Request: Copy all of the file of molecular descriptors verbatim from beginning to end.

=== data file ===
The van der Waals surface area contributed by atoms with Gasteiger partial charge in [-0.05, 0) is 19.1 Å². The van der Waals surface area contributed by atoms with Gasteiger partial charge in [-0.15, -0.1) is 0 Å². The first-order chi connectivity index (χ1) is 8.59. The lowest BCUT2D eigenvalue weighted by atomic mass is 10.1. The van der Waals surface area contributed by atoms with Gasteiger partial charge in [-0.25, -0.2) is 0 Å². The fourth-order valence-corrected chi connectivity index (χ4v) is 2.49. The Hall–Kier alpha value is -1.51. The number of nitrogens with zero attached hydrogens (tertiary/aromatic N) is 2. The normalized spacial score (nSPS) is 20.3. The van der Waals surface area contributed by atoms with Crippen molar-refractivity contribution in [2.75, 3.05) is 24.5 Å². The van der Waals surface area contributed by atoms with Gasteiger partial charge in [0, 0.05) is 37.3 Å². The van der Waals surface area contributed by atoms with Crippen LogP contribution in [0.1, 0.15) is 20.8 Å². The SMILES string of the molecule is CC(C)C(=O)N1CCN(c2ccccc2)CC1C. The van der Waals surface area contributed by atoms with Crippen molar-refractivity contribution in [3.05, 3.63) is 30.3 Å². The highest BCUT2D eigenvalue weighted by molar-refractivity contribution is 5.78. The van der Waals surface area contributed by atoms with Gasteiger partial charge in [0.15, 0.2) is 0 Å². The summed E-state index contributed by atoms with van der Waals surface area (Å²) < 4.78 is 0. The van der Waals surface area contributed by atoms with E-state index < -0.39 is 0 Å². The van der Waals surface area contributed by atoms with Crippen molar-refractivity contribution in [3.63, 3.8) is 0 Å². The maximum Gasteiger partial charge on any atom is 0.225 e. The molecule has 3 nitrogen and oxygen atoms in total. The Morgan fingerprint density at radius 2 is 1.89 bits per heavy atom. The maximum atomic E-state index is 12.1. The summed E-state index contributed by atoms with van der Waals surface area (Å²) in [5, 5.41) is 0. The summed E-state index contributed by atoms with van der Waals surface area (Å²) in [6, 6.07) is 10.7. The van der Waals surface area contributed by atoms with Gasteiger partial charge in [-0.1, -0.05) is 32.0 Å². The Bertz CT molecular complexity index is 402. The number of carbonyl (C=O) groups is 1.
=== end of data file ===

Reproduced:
The van der Waals surface area contributed by atoms with Gasteiger partial charge in [-0.05, 0) is 19.1 Å². The van der Waals surface area contributed by atoms with Gasteiger partial charge in [-0.15, -0.1) is 0 Å². The first-order chi connectivity index (χ1) is 8.59. The lowest BCUT2D eigenvalue weighted by atomic mass is 10.1. The van der Waals surface area contributed by atoms with Gasteiger partial charge in [-0.25, -0.2) is 0 Å². The fourth-order valence-corrected chi connectivity index (χ4v) is 2.49. The Hall–Kier alpha value is -1.51. The number of nitrogens with zero attached hydrogens (tertiary/aromatic N) is 2. The normalized spacial score (nSPS) is 20.3. The van der Waals surface area contributed by atoms with Crippen molar-refractivity contribution in [2.75, 3.05) is 24.5 Å². The van der Waals surface area contributed by atoms with Gasteiger partial charge in [0, 0.05) is 37.3 Å². The van der Waals surface area contributed by atoms with Crippen LogP contribution in [0.1, 0.15) is 20.8 Å². The SMILES string of the molecule is CC(C)C(=O)N1CCN(c2ccccc2)CC1C. The van der Waals surface area contributed by atoms with Crippen molar-refractivity contribution in [3.05, 3.63) is 30.3 Å². The highest BCUT2D eigenvalue weighted by molar-refractivity contribution is 5.78. The van der Waals surface area contributed by atoms with Gasteiger partial charge in [0.15, 0.2) is 0 Å². The summed E-state index contributed by atoms with van der Waals surface area (Å²) < 4.78 is 0. The van der Waals surface area contributed by atoms with E-state index < -0.39 is 0 Å². The van der Waals surface area contributed by atoms with Crippen molar-refractivity contribution in [3.63, 3.8) is 0 Å². The maximum Gasteiger partial charge on any atom is 0.225 e. The molecule has 3 nitrogen and oxygen atoms in total. The Morgan fingerprint density at radius 2 is 1.89 bits per heavy atom. The maximum atomic E-state index is 12.1. The summed E-state index contributed by atoms with van der Waals surface area (Å²) in [5, 5.41) is 0. The summed E-state index contributed by atoms with van der Waals surface area (Å²) in [6, 6.07) is 10.7. The van der Waals surface area contributed by atoms with Gasteiger partial charge in [-0.1, -0.05) is 32.0 Å². The Bertz CT molecular complexity index is 402. The number of carbonyl (C=O) groups is 1.